I stay in the van and send skinny-legged Sissy in with her ten dollars scrunched in her fist. I'll watch for cops--and if anyone really handicapped comes along, of course I'll move the van. But Sissy, she takes too long. And when she comes back out, she's empty-handed.

"What?" I ask her.

Sissy shrugs and slides her hands into her sweater pockets.

"Where's the present?"

She looks down, then back at the store.

"You better hurry up," I say. "Or I'm leaving."

"What if...," she stops mid-sentence.

"What if what?"

"What if...I get the wrong thing?" she says.

That's a lot of words from Sissy. She's been at Martha's three months now, and she barely says more than three words at a time.

So I tell her, "Choose something you'd like for yourself, and your friend will like it just fine. And hurry up while you're at it."

I listen to four or five more songs on the radio. But Sissy's not hurrying. She doesn't even come back out. So I have to go check on her. That's what big brothers are supposed to do, right?

I find her standing in the dollhouse aisle, but she's not looking at baby dolls or doggies or toy cars or furniture. Nope--she's got a row of little plastic mamas lined up. A brown mama, a black mama, and a white mama. She can't decide which.

I tell her, "The brown mama's good--it looks like a skinny version of Martha."

I switch some price tags around so we'll get more change and we buy it quick, but not quick enough. As soon as we're out of the store, I see I forgot to hang Martha's blue handicapped tag on the mirror. Sissy should have reminded me, because now that Jamba Juice cop is right in front of Martha's van. And she's pulling out her pad, all ready to write me a ticket.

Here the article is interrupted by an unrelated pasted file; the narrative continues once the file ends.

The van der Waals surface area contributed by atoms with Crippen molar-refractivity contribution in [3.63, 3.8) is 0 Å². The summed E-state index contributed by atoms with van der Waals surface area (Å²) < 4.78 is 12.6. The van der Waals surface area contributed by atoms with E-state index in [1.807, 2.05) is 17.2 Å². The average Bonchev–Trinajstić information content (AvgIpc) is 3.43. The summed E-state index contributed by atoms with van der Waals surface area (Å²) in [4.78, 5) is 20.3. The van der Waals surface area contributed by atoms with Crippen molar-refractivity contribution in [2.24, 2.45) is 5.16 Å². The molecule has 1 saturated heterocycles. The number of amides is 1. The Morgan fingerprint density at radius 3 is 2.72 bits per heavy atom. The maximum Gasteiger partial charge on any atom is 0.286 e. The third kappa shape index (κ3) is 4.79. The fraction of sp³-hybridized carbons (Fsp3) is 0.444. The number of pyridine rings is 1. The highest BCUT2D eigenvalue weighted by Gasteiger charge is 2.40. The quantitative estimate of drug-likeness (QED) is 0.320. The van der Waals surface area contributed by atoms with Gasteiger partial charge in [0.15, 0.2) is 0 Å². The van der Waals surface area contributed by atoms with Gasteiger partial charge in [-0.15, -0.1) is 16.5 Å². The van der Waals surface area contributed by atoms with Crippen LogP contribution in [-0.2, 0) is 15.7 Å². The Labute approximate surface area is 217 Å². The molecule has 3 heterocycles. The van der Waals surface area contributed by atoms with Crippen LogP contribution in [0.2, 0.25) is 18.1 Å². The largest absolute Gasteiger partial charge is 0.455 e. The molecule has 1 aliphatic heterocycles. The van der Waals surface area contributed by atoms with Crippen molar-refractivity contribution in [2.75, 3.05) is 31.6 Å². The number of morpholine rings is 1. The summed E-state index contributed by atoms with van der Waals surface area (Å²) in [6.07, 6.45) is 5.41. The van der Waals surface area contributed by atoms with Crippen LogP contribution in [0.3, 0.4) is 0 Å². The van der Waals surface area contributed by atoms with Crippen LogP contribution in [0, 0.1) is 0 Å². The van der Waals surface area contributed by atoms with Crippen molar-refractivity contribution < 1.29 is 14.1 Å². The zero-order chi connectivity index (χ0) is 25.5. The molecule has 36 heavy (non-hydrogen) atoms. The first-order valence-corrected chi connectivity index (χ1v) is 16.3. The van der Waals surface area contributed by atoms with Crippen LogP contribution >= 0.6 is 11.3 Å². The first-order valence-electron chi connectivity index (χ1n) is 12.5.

So of course, I have to stop her.

Local author Lynn E. Hazen, 52, has been captivating young readers and listeners in Noe Valley for many years. She published her first novel--Mermaid Mary Margaret, aimed at kids 9 to 12--in 2004 (Bloomsbury USA). She also has written two children's books: Buzz Bumble to the Rescue (Bloomsbury, 2005) and Cinder Rabbit, published by Henry Holt in April. Her Amazing Trail of Seymour Snail, about a snail who keeps looking for a job in all the wrong places, is due out from Holt next year.

During her own career journey, Hazen earned a B.A. in behavioral sciences from U.C. Davis, an M.A. in education at San Francisco State University, and an M.F.A. in creative writing from Vermont College. But she also received inspiration from the hundreds of kids who attended her preschool, now celebrating its 25th anniversary. Hazen runs the school and lives with her family in what she calls "Baja Noe Valley," where Noe Valley borders the Mission.

When not teaching or writing stories, Hazen enjoys giving presentations on her craft. This fall, she will teach a class in writing for children and young adults, in the Continuing Studies department at Stanford University. Shifty, published this month by Ten Speed Press in Berkeley, is her first young adult novel (for ages 12 and up). Signed copies will be available at Cover to Cover Booksellers on Castro Street. For more information about Hazen's books, see or www.LynnHazen